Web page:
Too often a publication can be beautifully designed and printed but the delivery goes a-rye and makes the project a complete failure. For instance, I once had a client use a very high-end marketing kit for a press conference on delivery-trucka huge federally subsidized underground railroad system.  We designed a beautiful promotional kit for the event. At the event were to be lots of VIPs including U.S. Congressmen, Senators and various other federal, state and local government officials.  All steps were taken to ensure that this was an exquisite piece with optimum print quality, a press check, aqueous coating and a special spot color plate.  No expense was spared and no corners were cut. The piece looked great.

Then came the delivery…

Unfortunately the final delivery was attempted but the driver took a wrong turn and arrived at the venue after the event occurred. Needless to say the client was quite embarrassed due to the actions of one individual in the mix. Luckily we did not hire the printer but had merely provided the names of several good local printers. Nonetheless, everyone looked bad since the end-product was basically rendered useless.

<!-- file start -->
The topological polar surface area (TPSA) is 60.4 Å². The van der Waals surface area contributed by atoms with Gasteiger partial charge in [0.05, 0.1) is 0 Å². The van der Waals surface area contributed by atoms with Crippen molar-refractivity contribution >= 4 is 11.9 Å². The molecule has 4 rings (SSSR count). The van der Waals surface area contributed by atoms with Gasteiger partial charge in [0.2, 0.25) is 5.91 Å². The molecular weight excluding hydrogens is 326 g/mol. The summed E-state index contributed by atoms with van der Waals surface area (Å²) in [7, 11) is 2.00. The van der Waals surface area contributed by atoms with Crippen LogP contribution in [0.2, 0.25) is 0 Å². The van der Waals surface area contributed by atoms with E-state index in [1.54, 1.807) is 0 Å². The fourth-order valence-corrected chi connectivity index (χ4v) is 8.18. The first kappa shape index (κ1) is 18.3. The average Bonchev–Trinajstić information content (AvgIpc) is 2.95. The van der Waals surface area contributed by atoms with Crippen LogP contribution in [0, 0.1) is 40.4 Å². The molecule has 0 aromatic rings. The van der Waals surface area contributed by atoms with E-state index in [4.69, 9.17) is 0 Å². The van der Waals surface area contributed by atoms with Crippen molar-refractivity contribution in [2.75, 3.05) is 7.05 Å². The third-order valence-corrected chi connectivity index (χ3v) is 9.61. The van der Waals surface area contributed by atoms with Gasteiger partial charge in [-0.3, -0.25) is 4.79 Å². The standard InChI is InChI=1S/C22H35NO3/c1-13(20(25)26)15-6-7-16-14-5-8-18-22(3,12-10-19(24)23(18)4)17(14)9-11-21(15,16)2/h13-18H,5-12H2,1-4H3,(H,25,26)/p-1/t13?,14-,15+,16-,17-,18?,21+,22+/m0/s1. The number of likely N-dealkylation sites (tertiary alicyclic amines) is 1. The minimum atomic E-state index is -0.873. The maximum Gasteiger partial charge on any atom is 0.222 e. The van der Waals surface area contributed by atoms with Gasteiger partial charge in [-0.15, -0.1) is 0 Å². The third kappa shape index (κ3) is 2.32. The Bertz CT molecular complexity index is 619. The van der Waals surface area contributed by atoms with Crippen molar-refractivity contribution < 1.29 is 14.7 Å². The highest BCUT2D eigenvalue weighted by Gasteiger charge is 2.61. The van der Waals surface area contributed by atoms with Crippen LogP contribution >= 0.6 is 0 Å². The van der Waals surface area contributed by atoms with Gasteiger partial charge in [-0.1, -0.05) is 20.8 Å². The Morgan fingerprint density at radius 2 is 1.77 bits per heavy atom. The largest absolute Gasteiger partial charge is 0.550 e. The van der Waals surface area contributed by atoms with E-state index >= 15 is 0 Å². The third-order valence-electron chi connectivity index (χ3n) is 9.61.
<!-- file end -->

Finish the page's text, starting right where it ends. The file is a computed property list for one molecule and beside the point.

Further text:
Here’s some very simple suggestions to avoid delivery disaster:

1. Be sure to ask the client, “Is there a hard deadline such as a conference, board meeting or other public gathering?” Always request projects back from a printer at least a day or two before the actual event.  Waiting till the morning of an event for the delivery is just too late.  You don’t want to end up with egg on your face!

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Using the Influence of Art Deco Architecture to Add Elegance to a Publication

harlanwestblogphotoBy Harlan West, Design and Marketing Professional with more than 25 years of experience designing materials for major healthcare organizations, municipalities and large corporations.

 

At HWDS we often draw inspiration for our designs frochryslerm the art deco architecture of the 1920s, 1930s, and 1940s. Its craft motif style drew from the age of machinery and features symmetrically designed patterns of geometric shapes and intricate ornamentation. Repetition of graphical shapes is a key element of the art deco architectural movement.  Colors often consist of pastels including pinks and teals as well as the use of silver and platinum. Its rich patterning of repetitive lines and shapes make it  the source of wonderful elements for logo design and border treatments.

Here you will find some samples of art deco architecture, most notably seen in the Chrysler building, far right, in New York City.

southbeach